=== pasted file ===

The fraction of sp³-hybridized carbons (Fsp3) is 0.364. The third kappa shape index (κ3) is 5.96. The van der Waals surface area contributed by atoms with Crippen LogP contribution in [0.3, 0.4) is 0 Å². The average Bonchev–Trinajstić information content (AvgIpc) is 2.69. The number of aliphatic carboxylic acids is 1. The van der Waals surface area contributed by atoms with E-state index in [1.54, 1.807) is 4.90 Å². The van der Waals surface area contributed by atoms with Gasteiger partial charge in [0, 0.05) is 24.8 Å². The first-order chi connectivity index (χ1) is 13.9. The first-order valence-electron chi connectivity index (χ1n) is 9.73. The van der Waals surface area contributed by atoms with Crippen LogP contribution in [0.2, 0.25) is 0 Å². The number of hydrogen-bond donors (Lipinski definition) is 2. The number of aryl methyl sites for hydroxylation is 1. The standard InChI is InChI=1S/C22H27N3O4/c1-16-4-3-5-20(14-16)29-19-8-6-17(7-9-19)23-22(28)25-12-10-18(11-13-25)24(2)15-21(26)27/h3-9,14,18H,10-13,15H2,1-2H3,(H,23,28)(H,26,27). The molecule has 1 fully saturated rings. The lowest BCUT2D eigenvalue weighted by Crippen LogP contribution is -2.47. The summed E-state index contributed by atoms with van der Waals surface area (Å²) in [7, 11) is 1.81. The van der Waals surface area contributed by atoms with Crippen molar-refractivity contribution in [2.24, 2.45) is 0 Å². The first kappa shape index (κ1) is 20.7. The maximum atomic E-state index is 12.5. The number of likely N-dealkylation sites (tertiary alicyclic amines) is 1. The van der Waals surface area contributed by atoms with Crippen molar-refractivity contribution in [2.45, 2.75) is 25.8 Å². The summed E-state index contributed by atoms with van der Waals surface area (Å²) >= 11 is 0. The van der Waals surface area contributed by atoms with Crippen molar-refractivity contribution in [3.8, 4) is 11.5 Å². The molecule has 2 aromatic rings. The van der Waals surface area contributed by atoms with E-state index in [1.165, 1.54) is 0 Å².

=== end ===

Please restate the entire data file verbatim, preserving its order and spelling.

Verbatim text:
The fraction of sp³-hybridized carbons (Fsp3) is 0.364. The third kappa shape index (κ3) is 5.96. The van der Waals surface area contributed by atoms with Crippen LogP contribution in [0.3, 0.4) is 0 Å². The average Bonchev–Trinajstić information content (AvgIpc) is 2.69. The number of aliphatic carboxylic acids is 1. The van der Waals surface area contributed by atoms with E-state index in [1.54, 1.807) is 4.90 Å². The van der Waals surface area contributed by atoms with Gasteiger partial charge in [0, 0.05) is 24.8 Å². The first-order chi connectivity index (χ1) is 13.9. The first-order valence-electron chi connectivity index (χ1n) is 9.73. The van der Waals surface area contributed by atoms with Crippen LogP contribution in [0.2, 0.25) is 0 Å². The number of hydrogen-bond donors (Lipinski definition) is 2. The number of aryl methyl sites for hydroxylation is 1. The standard InChI is InChI=1S/C22H27N3O4/c1-16-4-3-5-20(14-16)29-19-8-6-17(7-9-19)23-22(28)25-12-10-18(11-13-25)24(2)15-21(26)27/h3-9,14,18H,10-13,15H2,1-2H3,(H,23,28)(H,26,27). The molecule has 1 fully saturated rings. The lowest BCUT2D eigenvalue weighted by Crippen LogP contribution is -2.47. The summed E-state index contributed by atoms with van der Waals surface area (Å²) in [7, 11) is 1.81. The van der Waals surface area contributed by atoms with Crippen molar-refractivity contribution in [2.24, 2.45) is 0 Å². The first kappa shape index (κ1) is 20.7. The maximum atomic E-state index is 12.5. The number of likely N-dealkylation sites (tertiary alicyclic amines) is 1. The van der Waals surface area contributed by atoms with Crippen molar-refractivity contribution in [2.45, 2.75) is 25.8 Å². The summed E-state index contributed by atoms with van der Waals surface area (Å²) >= 11 is 0. The van der Waals surface area contributed by atoms with Crippen molar-refractivity contribution in [3.8, 4) is 11.5 Å². The molecule has 2 aromatic rings. The van der Waals surface area contributed by atoms with E-state index in [1.165, 1.54) is 0 Å².